How does a thermostat work ?
Question posed to Stant:
(Stant is a well-known manufacturer of thermostats and related automotive parts.)
Does an automobile thermostat in a 1975 Chevrolet with a 350 V8 engine traveling at highway speed regulate temp by opening fully then closing fully, repeating this cycle over and over, or does the thermostat regulate temp by partially closing as the coolant temp varies?
The opening and closing of a thermostat is based on the temperature of the coolant running against the "heat motor". The heat motor is operated by a special wax that melts at a given temperature. As the wax melts, it expands and hydraulically pushes a pin that opens the valve allowing coolant to flow. I hope this helps. See the attached article for more details.
The attached article reads as follows:
The thermostat has two important jobs to perform; to accelerate engine warm-up and to regulate the engine's operating temperature. A quality thermostat ensures excellent fuel economy, reduces engine wear, diminishes emissions and blow-by, improves cold weather drivability, provides adequate heater output, and detours overheating. This is accomplished by blocking the circulation of coolant between the engine and radiator until the engine has reached its predetermined temperature. The thermostat then opens as required in response to changes in coolant temperature to keep the engine's temperature within the desired operating range.
Thermostats have a “rated” temperature such as 180F or 195F. This is the temperature the thermostat will start to open, give or take 3 degrees.
Usually located within a metal or plastic housing where the upper radiator hose connects to the engine, most of today’s thermostats utilize the "reverse poppet" design, which opens against the flow of the coolant. Thermostats have a wax filled copper housing or cup called a "heat motor" that pushes the thermostat open against spring pressure.
As the engine's coolant warms up, the increase in heat causes the wax to melt and expand. The wax pushes against a piston inside a rubber boot. This forces the piston outward to open the thermostat. Within 3 or 4 degrees F. of the thermostat preset/rated temperature which is usually marked on the thermostat, the thermostat begins to unseat so coolant can start to circulate between the engine and radiator. It continues to open until engine cooling requirements are satisfied. It is fully open about 15-20 degrees above its rated temperature. If the temperature of the circulating coolant begins to drop, the wax element contracts, allowing spring tension to close the thermostat, thus decreasing coolant flow through the radiator.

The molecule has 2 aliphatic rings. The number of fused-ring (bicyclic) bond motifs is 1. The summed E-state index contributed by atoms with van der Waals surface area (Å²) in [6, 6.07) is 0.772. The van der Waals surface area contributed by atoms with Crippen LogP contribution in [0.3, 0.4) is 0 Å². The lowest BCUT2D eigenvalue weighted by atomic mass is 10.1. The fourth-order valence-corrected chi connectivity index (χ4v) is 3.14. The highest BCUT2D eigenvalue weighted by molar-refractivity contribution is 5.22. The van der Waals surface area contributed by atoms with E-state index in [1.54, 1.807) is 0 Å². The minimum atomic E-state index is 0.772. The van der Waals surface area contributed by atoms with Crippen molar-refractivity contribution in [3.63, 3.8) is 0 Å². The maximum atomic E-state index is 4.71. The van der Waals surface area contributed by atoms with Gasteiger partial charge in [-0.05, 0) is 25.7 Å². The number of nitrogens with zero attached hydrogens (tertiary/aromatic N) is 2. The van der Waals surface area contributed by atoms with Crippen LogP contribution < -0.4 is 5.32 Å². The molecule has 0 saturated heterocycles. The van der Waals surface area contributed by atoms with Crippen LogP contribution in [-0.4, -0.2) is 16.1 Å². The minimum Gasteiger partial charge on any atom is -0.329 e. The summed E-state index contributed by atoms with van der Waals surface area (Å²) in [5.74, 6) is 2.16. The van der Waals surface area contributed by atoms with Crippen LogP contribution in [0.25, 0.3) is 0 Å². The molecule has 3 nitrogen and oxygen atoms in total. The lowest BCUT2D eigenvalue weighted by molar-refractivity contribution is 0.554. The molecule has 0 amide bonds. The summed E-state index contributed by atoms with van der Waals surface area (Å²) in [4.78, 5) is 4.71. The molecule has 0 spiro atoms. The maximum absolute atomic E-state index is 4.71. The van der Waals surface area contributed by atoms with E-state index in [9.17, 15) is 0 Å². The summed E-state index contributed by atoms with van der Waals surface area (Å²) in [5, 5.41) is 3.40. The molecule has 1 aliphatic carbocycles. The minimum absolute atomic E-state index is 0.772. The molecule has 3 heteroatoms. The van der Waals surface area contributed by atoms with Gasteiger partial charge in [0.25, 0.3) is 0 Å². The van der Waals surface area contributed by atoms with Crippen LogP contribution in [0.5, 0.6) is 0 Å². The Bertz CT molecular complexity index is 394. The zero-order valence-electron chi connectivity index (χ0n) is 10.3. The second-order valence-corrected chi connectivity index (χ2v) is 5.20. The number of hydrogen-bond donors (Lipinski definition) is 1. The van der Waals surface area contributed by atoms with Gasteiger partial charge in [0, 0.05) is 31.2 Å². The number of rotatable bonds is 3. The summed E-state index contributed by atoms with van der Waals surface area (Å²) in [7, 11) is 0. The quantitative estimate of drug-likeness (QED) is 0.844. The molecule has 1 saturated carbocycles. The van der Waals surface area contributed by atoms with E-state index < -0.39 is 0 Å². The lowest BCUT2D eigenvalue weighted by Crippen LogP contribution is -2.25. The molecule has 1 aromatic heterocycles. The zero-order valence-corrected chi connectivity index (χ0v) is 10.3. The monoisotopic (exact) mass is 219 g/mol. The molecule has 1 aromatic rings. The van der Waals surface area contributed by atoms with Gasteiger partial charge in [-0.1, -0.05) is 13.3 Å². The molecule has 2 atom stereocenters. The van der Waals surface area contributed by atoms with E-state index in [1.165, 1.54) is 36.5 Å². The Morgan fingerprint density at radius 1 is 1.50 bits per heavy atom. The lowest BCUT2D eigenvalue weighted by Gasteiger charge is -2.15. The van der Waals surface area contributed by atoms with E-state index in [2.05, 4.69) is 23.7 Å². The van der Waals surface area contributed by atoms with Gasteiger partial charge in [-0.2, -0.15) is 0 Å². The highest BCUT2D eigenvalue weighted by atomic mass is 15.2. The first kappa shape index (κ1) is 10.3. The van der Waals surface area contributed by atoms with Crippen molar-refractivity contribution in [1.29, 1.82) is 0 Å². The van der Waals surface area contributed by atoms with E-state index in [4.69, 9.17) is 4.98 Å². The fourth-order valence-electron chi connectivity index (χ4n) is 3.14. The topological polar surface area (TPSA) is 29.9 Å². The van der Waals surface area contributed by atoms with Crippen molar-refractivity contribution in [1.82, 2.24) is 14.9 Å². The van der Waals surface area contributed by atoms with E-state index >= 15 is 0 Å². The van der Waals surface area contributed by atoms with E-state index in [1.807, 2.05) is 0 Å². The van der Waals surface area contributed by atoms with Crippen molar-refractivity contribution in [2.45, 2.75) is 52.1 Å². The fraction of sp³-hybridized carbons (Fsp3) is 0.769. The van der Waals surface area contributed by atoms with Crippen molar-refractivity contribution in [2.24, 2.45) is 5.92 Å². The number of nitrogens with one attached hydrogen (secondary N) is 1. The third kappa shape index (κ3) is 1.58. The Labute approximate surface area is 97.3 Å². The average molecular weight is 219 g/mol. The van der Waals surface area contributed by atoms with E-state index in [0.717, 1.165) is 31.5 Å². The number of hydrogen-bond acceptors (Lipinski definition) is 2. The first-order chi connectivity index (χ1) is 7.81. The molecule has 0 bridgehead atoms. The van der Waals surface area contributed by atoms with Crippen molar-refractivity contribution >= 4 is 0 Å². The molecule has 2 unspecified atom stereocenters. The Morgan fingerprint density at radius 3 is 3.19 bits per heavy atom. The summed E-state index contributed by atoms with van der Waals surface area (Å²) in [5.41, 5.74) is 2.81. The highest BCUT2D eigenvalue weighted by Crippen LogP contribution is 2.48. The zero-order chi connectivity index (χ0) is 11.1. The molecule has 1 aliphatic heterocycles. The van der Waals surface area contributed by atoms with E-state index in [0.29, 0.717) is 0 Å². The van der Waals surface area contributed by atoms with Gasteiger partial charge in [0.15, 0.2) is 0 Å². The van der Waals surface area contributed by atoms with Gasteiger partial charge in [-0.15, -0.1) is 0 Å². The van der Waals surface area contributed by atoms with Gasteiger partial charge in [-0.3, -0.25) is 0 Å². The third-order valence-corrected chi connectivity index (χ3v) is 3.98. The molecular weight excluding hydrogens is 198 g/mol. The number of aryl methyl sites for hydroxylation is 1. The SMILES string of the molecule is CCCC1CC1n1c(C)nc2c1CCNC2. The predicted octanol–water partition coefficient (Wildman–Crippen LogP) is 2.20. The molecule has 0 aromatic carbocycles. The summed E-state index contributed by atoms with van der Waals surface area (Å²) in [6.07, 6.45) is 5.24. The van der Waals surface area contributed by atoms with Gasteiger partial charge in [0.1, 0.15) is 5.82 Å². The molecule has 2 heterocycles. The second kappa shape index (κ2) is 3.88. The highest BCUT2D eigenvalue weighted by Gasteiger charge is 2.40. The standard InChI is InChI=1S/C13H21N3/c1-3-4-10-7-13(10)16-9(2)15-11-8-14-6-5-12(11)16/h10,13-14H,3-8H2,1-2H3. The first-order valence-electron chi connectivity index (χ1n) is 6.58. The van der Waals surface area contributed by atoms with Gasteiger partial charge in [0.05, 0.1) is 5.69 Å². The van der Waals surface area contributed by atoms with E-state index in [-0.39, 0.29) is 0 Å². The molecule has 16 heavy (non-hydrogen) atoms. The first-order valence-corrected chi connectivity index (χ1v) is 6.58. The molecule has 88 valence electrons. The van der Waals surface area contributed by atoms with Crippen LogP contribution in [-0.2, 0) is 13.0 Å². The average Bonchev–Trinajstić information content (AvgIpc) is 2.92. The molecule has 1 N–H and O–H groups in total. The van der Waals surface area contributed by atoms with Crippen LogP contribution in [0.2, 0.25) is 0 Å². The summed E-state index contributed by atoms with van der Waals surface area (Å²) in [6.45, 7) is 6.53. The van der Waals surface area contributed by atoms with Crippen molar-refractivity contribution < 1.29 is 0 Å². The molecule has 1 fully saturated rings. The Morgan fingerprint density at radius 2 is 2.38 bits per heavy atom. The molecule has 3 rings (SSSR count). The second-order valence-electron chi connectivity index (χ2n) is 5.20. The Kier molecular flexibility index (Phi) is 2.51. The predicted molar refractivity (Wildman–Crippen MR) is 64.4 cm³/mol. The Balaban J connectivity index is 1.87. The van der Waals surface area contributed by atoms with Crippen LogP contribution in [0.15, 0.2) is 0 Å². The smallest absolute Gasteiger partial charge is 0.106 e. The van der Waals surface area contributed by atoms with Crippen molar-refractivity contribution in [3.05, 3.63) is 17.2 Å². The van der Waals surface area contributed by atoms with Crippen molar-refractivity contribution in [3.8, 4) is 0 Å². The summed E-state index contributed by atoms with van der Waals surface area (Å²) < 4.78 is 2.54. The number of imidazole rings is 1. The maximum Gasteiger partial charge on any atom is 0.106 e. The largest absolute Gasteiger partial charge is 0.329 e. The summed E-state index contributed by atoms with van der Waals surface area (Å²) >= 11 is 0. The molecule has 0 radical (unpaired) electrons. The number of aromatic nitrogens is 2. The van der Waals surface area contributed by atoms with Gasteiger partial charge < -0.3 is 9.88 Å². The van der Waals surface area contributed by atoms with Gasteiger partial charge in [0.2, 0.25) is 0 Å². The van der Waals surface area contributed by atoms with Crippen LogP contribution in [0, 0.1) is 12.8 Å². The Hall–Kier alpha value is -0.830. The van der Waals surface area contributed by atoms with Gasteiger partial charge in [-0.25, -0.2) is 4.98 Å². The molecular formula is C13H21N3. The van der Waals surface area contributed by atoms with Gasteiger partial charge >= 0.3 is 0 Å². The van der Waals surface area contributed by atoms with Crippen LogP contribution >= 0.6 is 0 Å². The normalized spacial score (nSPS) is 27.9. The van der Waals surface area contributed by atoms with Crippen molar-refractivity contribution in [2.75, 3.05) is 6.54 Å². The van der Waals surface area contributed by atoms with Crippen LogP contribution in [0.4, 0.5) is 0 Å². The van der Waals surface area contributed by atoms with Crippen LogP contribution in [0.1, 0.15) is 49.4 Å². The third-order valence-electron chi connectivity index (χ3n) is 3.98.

On some applications, the thermostat performs an additional function. It closes off a bypass circuit inside the engine when it opens the radiator circuit. The bypass circuit circulates coolant inside the engine so that hot spots can’t form when the radiator circuit is closed.
Many thermostats have a “jiggle pin” that allows trapped air in the cooling system to pass through the thermostat and be removed from the system. If a Stant thermostat does not have a jiggle pin, it will have a "bleed notch” or other method of removing air from the system.
There is no such thing as a thermostat that will fail in a “safe” position. All thermostats will fail in either a closed or open position. One brand claims it fails in a safe position, but it simply locks itself open when it is a full stroke open position. It will not spring open if it fails in a closed position.
A thermostat fails “open” if the return spring breaks or debris prevents the thermostat valve from fully seating or closing. In this instance the thermostat allows continuous coolant flow to the radiator; therefore, the engine will be overcooled. The tangible effects are poor warm up and heater performance, increased engine emissions and reduced fuel economy. For these reasons, an engine should never be operated without a thermostat in place, even in extreme temperatures.